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 Table of Contents  
Year : 2017  |  Volume : 1  |  Issue : 2  |  Page : 61-65

Primary mucosal melanoma of maxillary gingiva with metastasis: A rare case report with brief review of literature

1 Department of Oral Medicine and Radiology, Mahatma Gandhi Postgraduate Institute of Dental Sciences, Puducherry, India
2 Department of Conservative Dentistry and Endodontics, Indira Gandhi Postgraduate Institute of Dental Sciences, SBV University, Puducherry, India

Date of Web Publication26-Mar-2018

Correspondence Address:
Jimsha Vannathan Kumaran
Department of Oral Medicine and Radiology, Mahatma Gandhi Postgraduate Institute of Dental Sciences, Puducherry
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Source of Support: None, Conflict of Interest: None

DOI: 10.4103/ijcpc.ijcpc_11_17

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Primary malignant melanoma of the oral cavity is a rare neoplasm. Over 90% of melanoma occurs in skin, but they may also arise from the mucosal surfaces or other sites where neural crest migrates. Intraorally, the most common sites are the palate and gingiva followed by mandibular gingiva and lip mucosa. Oral melanoma is initially asymptomatic. It may develop as a slowly growing mass and be present for months or years before being noticed. Mucosal melanoma of the head and neck has poor prognosis, with the survival of a patient with mucosal melanoma being less when compared with cutaneous melanoma, so early diagnosis is important.

Keywords: Melanocytes, metastasis, primary malignant melanoma

How to cite this article:
Kumaran JV, Daniel MJ, Krishnan M, Seetharaman D. Primary mucosal melanoma of maxillary gingiva with metastasis: A rare case report with brief review of literature. Int J Clinicopathol Correl 2017;1:61-5

How to cite this URL:
Kumaran JV, Daniel MJ, Krishnan M, Seetharaman D. Primary mucosal melanoma of maxillary gingiva with metastasis: A rare case report with brief review of literature. Int J Clinicopathol Correl [serial online] 2017 [cited 2021 Apr 20];1:61-5. Available from: https://www.ijcpc.org/text.asp?2017/1/2/61/228595

  Introduction Top

Melanoma is a malignant neoplasm of melanocytic origin. It is one of the most biologically unpredictable and deadly of all human neoplasms, and the most common forms of melanoma are the cutaneous and the ocular. It is the third most common cancer of the skin. Oral mucosal melanoma is a rare malignancy with the tendency to metastasize and locally invade tissues more readily than other malignant tumors of the oral cavity. Oral malignant melanoma was first described by Weber in 1859.[1],[2] Later, it was named as “melanotic sarcoma” by Lucke in 1869.[3] The World Health Organization has defined mucosal malignant melanoma as a malignant neoplasm of melanocytes or of melanocyte precursors. Mucosal melanoma involving the sinonasal cavity, oral cavity, pharynx, larynx, and upper esophagus is extremely rare and accounts for only 0.5% of all oral neoplasms. Nearly 80% of oral melanomas (OMs) arise in the mucosa of the upper arch, with the majority occurring on keratinizing mucosa of the palate and alveolar gingivae.[3],[4] It occurs between 30 and 90 years of age, with a higher incidence in the sixth decade with a mean age of 56 years.[5] It is having a higher prevalence in yellows, blacks, Japanese, and Indians of Asia due to more frequent finding of melanin pigmentation in oral mucosa of these races. The delayed detection may be the cause for the poor prognosis, with a 5-year survival being between 15% and 38%.[6],[7] This case report is of a mucosal melanoma of the maxillary gingiva with distant metastasis to the liver and lung which has been discussed with detailed radiological investigations including contrast-enhanced computed tomography (CECT) and histopathology to emphasize the necessity for early diagnosis and treatment of this lesion.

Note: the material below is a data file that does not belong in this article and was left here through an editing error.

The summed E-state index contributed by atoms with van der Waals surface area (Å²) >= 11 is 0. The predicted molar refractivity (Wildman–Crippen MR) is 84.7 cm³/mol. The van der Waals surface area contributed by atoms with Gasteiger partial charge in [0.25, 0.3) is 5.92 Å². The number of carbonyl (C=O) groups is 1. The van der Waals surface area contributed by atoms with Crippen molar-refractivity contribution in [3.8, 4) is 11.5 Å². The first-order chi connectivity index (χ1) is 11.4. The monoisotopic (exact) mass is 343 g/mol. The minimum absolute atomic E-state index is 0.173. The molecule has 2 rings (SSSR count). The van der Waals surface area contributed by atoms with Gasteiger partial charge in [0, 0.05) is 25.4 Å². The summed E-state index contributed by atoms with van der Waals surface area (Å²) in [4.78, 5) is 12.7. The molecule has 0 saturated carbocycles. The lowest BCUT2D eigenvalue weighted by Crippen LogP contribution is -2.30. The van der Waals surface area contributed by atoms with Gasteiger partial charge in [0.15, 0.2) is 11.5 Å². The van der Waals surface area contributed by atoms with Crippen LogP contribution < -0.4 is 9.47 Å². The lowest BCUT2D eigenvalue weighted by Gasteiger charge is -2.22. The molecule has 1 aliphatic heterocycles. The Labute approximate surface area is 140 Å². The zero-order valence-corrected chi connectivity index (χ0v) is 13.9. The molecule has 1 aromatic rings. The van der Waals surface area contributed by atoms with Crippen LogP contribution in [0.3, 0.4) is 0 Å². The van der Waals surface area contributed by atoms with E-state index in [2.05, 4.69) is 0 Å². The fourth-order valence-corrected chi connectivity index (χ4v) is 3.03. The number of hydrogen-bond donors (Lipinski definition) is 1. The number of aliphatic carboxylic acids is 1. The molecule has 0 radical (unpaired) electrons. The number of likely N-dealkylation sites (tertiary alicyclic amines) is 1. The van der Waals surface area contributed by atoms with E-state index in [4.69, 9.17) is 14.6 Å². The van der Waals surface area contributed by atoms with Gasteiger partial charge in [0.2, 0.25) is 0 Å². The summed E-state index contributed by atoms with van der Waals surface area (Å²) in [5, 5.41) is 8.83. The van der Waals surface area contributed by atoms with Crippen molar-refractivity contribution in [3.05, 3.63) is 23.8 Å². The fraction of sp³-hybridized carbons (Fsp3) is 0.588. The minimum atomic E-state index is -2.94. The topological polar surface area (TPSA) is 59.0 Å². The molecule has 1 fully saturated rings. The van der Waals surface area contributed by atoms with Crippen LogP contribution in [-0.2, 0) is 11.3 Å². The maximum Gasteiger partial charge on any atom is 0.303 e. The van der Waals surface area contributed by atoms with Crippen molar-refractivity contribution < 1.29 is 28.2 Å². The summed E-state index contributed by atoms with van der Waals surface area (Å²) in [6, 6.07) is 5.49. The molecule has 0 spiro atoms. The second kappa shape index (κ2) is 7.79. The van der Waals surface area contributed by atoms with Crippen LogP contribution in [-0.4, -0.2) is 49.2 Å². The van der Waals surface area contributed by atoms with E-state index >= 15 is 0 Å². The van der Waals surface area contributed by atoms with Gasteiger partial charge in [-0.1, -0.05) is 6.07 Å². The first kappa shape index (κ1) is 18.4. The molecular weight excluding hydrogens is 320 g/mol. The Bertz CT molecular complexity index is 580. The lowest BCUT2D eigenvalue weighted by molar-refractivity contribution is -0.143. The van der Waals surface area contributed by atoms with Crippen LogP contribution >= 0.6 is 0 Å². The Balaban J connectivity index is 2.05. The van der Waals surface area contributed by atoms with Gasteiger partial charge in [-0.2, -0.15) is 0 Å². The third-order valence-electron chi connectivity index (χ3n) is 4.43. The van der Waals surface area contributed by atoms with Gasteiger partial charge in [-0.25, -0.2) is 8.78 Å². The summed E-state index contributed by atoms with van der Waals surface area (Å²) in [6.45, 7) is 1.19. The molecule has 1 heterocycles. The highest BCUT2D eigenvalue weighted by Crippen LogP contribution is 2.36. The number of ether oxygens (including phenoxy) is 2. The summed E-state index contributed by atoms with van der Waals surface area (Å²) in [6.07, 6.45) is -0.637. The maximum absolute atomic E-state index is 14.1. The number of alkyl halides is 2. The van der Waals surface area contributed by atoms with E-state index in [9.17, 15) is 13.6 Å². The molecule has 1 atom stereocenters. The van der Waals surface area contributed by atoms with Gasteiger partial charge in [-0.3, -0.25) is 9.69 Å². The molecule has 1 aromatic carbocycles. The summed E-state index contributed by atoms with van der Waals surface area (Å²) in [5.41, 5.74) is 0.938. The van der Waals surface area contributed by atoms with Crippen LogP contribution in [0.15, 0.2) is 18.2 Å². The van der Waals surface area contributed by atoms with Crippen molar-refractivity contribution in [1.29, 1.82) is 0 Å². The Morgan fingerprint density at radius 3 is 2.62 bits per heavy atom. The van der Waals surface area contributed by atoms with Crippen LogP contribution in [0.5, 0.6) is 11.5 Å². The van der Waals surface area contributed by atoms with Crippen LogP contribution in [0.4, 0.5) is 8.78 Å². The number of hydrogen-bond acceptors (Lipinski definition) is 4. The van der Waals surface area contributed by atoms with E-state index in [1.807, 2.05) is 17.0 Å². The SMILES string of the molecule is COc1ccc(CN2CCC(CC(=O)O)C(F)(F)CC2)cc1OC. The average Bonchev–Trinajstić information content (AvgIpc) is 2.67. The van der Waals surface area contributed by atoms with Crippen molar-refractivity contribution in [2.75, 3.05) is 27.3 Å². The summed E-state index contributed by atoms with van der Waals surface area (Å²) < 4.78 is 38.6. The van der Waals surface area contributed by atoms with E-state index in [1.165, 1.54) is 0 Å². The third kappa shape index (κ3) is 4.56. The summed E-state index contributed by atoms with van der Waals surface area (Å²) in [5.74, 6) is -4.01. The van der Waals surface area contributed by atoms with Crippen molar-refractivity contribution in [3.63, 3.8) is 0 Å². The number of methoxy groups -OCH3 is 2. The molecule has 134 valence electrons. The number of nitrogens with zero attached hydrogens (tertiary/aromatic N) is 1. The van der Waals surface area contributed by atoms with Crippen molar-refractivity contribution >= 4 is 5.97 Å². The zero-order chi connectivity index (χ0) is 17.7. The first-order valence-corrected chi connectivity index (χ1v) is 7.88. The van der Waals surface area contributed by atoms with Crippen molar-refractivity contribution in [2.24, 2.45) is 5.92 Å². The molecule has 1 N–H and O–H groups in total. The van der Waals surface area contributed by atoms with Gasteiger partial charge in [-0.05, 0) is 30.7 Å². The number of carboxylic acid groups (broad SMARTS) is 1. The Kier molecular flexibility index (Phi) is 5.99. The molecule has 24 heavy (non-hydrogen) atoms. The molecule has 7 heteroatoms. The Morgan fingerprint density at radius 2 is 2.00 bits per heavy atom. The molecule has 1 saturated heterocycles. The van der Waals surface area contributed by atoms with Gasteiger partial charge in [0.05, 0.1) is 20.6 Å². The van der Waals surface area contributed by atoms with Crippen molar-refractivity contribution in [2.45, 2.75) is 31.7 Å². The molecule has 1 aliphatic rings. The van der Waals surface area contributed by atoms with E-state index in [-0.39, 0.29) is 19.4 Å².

Case Report Top

A 57-year-old woman reported to our department with a chief complaint of pain in the upper back teeth for the past 1 year; the patient was asymptomatic 1 year back after which she developed pain in relation to the left upper posterior teeth, and she also noticed a black-colored swelling in relation to the left maxilla which progressively increased to the present size, but she did not give any attention for the same. For the past 6 months, there was a rapid increase in the size of the swelling, and the intensity of pain also increased. The patient also gave a history of difficulty in swallowing, speaking, and taking food, and there was no history of nasal stuffiness, nasal discharge, and epistaxis. The patient had been treated with radiotherapy for cervical cancer 17 years back; there is no relevant dental history. She is married and has three children. There is no history of any harmful habits.